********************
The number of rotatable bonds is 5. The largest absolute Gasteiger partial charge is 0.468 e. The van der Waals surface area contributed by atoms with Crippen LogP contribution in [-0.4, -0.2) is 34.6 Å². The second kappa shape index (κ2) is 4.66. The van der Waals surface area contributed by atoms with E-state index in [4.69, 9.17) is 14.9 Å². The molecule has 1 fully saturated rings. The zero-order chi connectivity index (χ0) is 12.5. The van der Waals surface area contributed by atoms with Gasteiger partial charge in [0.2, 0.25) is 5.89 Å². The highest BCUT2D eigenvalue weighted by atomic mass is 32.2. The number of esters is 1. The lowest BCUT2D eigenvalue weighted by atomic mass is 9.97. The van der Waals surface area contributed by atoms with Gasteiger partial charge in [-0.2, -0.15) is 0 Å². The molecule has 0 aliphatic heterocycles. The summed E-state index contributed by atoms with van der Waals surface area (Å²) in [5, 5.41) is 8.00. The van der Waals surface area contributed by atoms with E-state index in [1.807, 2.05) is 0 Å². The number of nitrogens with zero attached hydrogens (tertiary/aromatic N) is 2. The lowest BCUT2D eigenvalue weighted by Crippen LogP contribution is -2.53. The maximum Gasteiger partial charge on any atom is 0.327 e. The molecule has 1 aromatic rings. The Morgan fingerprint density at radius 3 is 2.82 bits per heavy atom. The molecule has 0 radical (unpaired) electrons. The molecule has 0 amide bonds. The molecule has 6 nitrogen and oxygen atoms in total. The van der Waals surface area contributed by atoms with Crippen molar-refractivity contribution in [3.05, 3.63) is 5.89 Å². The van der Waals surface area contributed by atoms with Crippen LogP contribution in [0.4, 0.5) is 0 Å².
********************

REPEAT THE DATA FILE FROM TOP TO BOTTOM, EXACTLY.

The number of rotatable bonds is 5. The largest absolute Gasteiger partial charge is 0.468 e. The van der Waals surface area contributed by atoms with Crippen LogP contribution in [-0.4, -0.2) is 34.6 Å². The second kappa shape index (κ2) is 4.66. The van der Waals surface area contributed by atoms with E-state index in [4.69, 9.17) is 14.9 Å². The molecule has 1 fully saturated rings. The zero-order chi connectivity index (χ0) is 12.5. The van der Waals surface area contributed by atoms with Gasteiger partial charge in [0.2, 0.25) is 5.89 Å². The highest BCUT2D eigenvalue weighted by atomic mass is 32.2. The number of esters is 1. The lowest BCUT2D eigenvalue weighted by atomic mass is 9.97. The van der Waals surface area contributed by atoms with Gasteiger partial charge in [-0.2, -0.15) is 0 Å². The molecule has 0 aliphatic heterocycles. The summed E-state index contributed by atoms with van der Waals surface area (Å²) in [5, 5.41) is 8.00. The van der Waals surface area contributed by atoms with E-state index in [1.807, 2.05) is 0 Å². The number of nitrogens with zero attached hydrogens (tertiary/aromatic N) is 2. The lowest BCUT2D eigenvalue weighted by Crippen LogP contribution is -2.53. The maximum Gasteiger partial charge on any atom is 0.327 e. The molecule has 1 aromatic rings. The Morgan fingerprint density at radius 3 is 2.82 bits per heavy atom. The molecule has 0 radical (unpaired) electrons. The molecule has 0 amide bonds. The molecule has 6 nitrogen and oxygen atoms in total. The van der Waals surface area contributed by atoms with Crippen molar-refractivity contribution in [3.05, 3.63) is 5.89 Å². The van der Waals surface area contributed by atoms with Crippen LogP contribution in [0.4, 0.5) is 0 Å².